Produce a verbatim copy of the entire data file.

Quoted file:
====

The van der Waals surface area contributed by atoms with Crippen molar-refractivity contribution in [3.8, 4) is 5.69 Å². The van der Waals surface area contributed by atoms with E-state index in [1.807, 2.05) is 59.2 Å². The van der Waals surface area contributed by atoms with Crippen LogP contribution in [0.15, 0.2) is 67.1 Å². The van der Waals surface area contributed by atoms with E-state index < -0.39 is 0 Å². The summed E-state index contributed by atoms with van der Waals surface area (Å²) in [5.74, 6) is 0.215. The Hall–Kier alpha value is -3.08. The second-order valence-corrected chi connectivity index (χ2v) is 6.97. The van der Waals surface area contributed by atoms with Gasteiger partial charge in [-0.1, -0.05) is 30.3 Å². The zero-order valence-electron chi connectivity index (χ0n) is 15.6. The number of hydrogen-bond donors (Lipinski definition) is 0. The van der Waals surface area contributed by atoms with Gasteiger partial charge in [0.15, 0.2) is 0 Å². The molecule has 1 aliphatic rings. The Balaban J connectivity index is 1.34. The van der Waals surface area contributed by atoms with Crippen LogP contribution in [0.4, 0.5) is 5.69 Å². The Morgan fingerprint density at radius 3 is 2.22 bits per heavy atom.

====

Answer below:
The van der Waals surface area contributed by atoms with Crippen molar-refractivity contribution in [3.8, 4) is 5.69 Å². The van der Waals surface area contributed by atoms with E-state index in [1.807, 2.05) is 59.2 Å². The van der Waals surface area contributed by atoms with Crippen LogP contribution in [0.15, 0.2) is 67.1 Å². The van der Waals surface area contributed by atoms with E-state index < -0.39 is 0 Å². The summed E-state index contributed by atoms with van der Waals surface area (Å²) in [5.74, 6) is 0.215. The Hall–Kier alpha value is -3.08. The second-order valence-corrected chi connectivity index (χ2v) is 6.97. The van der Waals surface area contributed by atoms with Gasteiger partial charge in [-0.1, -0.05) is 30.3 Å². The zero-order valence-electron chi connectivity index (χ0n) is 15.6. The number of hydrogen-bond donors (Lipinski definition) is 0. The van der Waals surface area contributed by atoms with Gasteiger partial charge in [0.15, 0.2) is 0 Å². The molecule has 1 aliphatic rings. The Balaban J connectivity index is 1.34. The van der Waals surface area contributed by atoms with Crippen LogP contribution in [0.4, 0.5) is 5.69 Å². The Morgan fingerprint density at radius 3 is 2.22 bits per heavy atom.